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Subjectivity before and after Badiou

Peter Schulz, University of Lugano


The title of my paper indicates already that I will try to avoid speaking about details of Badiou’s work. Instead, I will put his Ethics in the tradition of other thinkers on subjectivity, asking how he takes up important issues which stem from this tradition. In this light, Badiou’s Ethics is a fascinating book and, at the same time I would call it a courageous book, in particular because it aims to reconsider the question of the human as subject. ‘Subject’ and ‘subjectivity’, taken in its modern sense as an autonomous, free agent has been, of course, challenged by postmodernism. We have all heard about the death of the subject. In what follows I shall attempt to interrogate the draft of Badiou’s concept of the subject. I shall try to make clear how, according to Badiou, the subject in its root meaning of ‘some-one who is subjected to an enduring event’, is a subject of ‘becoming’.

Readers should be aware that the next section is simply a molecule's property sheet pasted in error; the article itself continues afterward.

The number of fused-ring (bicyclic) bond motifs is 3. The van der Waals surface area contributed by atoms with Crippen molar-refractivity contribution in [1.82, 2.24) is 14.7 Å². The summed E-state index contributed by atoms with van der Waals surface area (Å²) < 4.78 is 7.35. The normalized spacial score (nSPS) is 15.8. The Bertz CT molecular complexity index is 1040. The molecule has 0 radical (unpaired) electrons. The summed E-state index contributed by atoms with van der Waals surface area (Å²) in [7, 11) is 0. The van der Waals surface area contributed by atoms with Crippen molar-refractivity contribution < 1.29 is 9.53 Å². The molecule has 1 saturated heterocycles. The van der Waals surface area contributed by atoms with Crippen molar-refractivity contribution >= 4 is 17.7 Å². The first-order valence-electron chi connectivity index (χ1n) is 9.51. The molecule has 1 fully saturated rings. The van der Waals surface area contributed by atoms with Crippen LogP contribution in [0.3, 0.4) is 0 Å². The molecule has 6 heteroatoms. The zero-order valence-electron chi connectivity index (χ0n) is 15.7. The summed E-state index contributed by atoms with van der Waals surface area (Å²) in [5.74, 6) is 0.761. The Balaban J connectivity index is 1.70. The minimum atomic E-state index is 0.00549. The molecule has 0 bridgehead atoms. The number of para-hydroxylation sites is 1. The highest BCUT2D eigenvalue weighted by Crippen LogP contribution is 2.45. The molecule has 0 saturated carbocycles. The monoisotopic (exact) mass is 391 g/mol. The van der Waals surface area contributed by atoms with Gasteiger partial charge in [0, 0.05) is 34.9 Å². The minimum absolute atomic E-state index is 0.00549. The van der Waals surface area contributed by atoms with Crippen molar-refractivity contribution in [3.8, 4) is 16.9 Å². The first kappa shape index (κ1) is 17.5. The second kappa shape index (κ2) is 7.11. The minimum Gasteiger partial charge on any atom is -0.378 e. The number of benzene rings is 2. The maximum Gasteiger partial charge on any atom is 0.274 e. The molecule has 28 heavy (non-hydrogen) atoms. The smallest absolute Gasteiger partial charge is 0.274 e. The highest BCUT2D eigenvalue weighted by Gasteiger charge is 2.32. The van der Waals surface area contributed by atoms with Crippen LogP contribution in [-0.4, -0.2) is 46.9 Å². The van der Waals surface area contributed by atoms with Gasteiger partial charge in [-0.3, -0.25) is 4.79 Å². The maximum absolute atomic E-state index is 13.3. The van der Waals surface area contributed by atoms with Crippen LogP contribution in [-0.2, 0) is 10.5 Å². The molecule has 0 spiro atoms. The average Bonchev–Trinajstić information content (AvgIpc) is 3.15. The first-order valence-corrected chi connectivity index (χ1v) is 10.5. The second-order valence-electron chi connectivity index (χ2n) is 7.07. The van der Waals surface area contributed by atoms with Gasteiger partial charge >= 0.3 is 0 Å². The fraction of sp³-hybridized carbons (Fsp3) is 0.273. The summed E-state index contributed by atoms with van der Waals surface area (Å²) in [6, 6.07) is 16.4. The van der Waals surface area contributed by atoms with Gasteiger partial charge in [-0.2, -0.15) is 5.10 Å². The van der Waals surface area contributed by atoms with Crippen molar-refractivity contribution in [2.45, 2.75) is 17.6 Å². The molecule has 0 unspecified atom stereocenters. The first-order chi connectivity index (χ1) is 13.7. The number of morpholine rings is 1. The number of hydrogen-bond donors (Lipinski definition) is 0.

Badiou’s critique of the ethic of human rights

It comes as little surprise that Badiou’s concept of subject and subjectivity is deeply rooted in his own concept of ethics. Not only modern concepts of subjectivity have been developed against the background of an ethical framework (for instance, Kant - to this point I will come back later on). [Read more].